Both preischemic hyperglycemia and suppression of SOD2 activity aggravate ischemic brain damage. This study was undertaken to assess the effect of SOD2 mutation on ischemic brain damage and its relation to the factors involved in autophagy regulation in hyperglycemic wild-type (WT) and heterozygous SOD2 knockout (SOD2−/+) mice subjected to 30-min transient focal ischemia. The brain samples were analyzed at 5 and 24 h after recirculation for ischemic lesion volume, superoxide production, and oxidative DNA damage and protein levels of Beclin 1, damage-regulated autophagy modulator (DRAM), and microtubule-associated protein 1 light chain 3 (LC3). The results revealed a significant increase in infarct volume in hyperglycemic SOD2−/+ mice, and this was accompanied with an early (5 h) significant rise in superoxide production and reduced SOD2 activity in SOD2−/+ mice as compared to WT mice. The superoxide production is associated with oxidative DNA damage as indicated by colocalization of the dihydroethidium (DHE) signal with 8-OHdG fluorescence in SOD2−/+ mice. In addition, while ischemia in WT hyperglycemics increased the levels of autophagy markers Beclin 1, DRAM, and LC3, ischemia in hyperglycemic, SOD2-deficient mice suppressed the levels of autophagy stimulators. These results suggest that SOD2 knockdown exacerbates ischemic brain damage under hyperglycemic conditions via increased oxidative stress and DNA oxidation. Such effect is associated with suppression of autophagy regulators.
Cerebral ischemia; SOD2; Hyperglycemia; Oxidative stress; Autophagy
Beclin 1/Atg6 is an essential component of the evolutionary conserved PtdIns(3)-kinase (Vps34) protein complex that regulates macroautophagy (autophagy) in eukaryotic cells and also interacts with antiapoptotic Bcl-2 family members, Bcl-2, and Bcl-xL. To elucidate the physiological function of Beclin 1, we generated transgenic mice producing a green fluorescent Beclin 1 protein (Beclin 1-GFP) under Beclin 1 endogenous regulation. The beclin 1-GFP transgene is functional because it completely rescues early embryonic lethality in beclin 1-deficient mice. The transgenic mice appear normal, with undetected change in basal autophagy levels in different tissues, despite the additional expression of functional Beclin 1-GFP. Staining of Beclin 1-GFP shows mostly diffuse cytoplasmic distribution in various tissues. Detailed analysis of the transgene expression by flow cytometry reveals a Bcl-2-like biphasic expression pattern in developing T and B cells, as well as differential regulation of expression in mature versus immature thymocytes following in vitro stimulation. Moreover, thymocytes expressing high Beclin 1-GFP levels appear increasingly sensitive to glucocorticoid-induced apoptosis in vitro. Our results, therefore, support a role for Beclin 1 in lymphocyte development involving cross talk between autophagy and apoptosis.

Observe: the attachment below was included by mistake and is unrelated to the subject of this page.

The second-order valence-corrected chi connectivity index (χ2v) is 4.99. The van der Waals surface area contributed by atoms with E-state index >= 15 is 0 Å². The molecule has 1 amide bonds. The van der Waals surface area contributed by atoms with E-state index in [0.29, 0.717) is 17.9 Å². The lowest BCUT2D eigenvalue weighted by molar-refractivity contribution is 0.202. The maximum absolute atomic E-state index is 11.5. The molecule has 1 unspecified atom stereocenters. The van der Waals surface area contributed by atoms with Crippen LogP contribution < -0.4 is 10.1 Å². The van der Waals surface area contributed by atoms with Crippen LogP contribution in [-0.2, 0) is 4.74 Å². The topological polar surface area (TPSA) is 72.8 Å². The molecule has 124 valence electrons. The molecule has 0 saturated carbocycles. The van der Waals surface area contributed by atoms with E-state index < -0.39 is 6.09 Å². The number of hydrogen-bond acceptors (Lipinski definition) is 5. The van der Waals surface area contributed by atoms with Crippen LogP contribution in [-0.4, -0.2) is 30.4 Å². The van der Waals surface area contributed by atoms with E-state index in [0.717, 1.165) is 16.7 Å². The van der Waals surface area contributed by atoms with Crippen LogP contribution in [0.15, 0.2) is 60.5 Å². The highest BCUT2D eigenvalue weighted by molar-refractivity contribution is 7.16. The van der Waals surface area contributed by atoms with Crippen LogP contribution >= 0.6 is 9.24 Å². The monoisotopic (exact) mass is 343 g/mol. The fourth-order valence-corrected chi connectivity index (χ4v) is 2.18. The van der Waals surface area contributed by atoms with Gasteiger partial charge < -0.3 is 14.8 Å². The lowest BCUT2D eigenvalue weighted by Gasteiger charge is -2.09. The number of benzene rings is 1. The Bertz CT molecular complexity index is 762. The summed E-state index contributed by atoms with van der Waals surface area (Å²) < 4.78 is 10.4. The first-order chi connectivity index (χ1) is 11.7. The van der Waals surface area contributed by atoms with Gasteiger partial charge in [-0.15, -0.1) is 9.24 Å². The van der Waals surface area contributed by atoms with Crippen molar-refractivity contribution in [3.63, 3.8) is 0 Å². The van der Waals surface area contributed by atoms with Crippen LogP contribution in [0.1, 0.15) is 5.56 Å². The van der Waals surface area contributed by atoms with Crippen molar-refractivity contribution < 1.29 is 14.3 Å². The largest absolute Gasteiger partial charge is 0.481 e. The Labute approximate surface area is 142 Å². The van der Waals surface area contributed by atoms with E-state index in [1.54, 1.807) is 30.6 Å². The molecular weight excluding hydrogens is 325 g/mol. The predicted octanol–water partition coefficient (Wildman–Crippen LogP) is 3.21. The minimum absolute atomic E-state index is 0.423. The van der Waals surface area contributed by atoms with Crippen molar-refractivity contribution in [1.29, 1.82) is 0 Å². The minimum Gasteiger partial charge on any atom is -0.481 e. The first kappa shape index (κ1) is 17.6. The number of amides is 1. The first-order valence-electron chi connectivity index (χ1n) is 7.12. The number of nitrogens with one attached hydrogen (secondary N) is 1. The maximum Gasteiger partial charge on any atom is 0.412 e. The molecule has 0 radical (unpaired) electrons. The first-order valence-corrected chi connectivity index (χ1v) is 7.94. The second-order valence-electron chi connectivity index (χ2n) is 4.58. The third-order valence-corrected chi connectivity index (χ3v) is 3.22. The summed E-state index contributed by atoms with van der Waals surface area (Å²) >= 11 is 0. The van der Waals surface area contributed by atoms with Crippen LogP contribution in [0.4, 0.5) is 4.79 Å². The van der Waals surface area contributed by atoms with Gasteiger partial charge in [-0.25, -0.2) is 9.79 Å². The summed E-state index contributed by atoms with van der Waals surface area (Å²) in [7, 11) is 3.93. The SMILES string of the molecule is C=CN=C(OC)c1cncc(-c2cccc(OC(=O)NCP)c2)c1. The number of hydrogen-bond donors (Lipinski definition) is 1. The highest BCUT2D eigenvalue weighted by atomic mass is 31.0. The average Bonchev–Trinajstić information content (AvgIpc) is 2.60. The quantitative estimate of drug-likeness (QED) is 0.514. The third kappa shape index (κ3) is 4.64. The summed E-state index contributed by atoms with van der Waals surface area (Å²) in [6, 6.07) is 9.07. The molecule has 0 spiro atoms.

Beclin 1; autophagy; T cell; B cell; apoptosis
Reactive oxygen species, ROS, are regulators of endothelial cell migration, proliferation and survival, events critically involved in angiogenesis. Different isoforms of ROS-generating NOX enzymes are expressed in the vasculature and provide distinct signaling cues through differential localization and activation. We show that mice deficient in NOX1, but not NOX2 or NOX4, have impaired angiogenesis. NOX1 expression and activity is increased in primary mouse and human endothelial cells upon angiogenic stimulation. NOX1 silencing decreases endothelial cell migration and tube-like structure formation, through the inhibition of PPARα, a regulator of NF-κB. Administration of a novel NOX-specific inhibitor reduced angiogenesis and tumor growth in vivo in a PPARα dependent manner. In conclusion, vascular NOX1 is a critical mediator of angiogenesis and an attractive target for anti-angiogenic therapies.
Acute promyelocytic leukemia (APL) results from a blockade of granulocyte differentiation at the promyelocytic stage. All-trans retinoic acid (ATRA) induces clinical remission in APL patients by enhancing the rapid differentiation of APL cells and the clearance of PML-RARα, APL's hallmark oncoprotein. In the present study, we demonstrated that both autophagy and Beclin 1, an autophagic protein, are upregulated during the course of ATRA-induced neutrophil/granulocyte differentiation of an APL-derived cell line named NB4 cells. This induction of autophagy is associated with downregulation of Bcl-2 and inhibition of mTOR activity. Small interfering RNA-mediated knockdown of BECN1 expression enhances apoptosis triggered by ATRA in NB4 cells but does not affect the differentiation process. These results provide evidence that the upregulation of Beclin 1 by ATRA constitutes an anti-apoptotic signal for maintaining the viability of mature APL cells, but has no crucial effect on the granulocytic differentiation. This finding may help to elucidate the mechanisms involved in ATRA resistance of APL patients, and in the ATRA syndrome caused by an accumulation of mature APL cells.
APL; Beclin 1; apoptosis; ATRA; autophagy; differentiation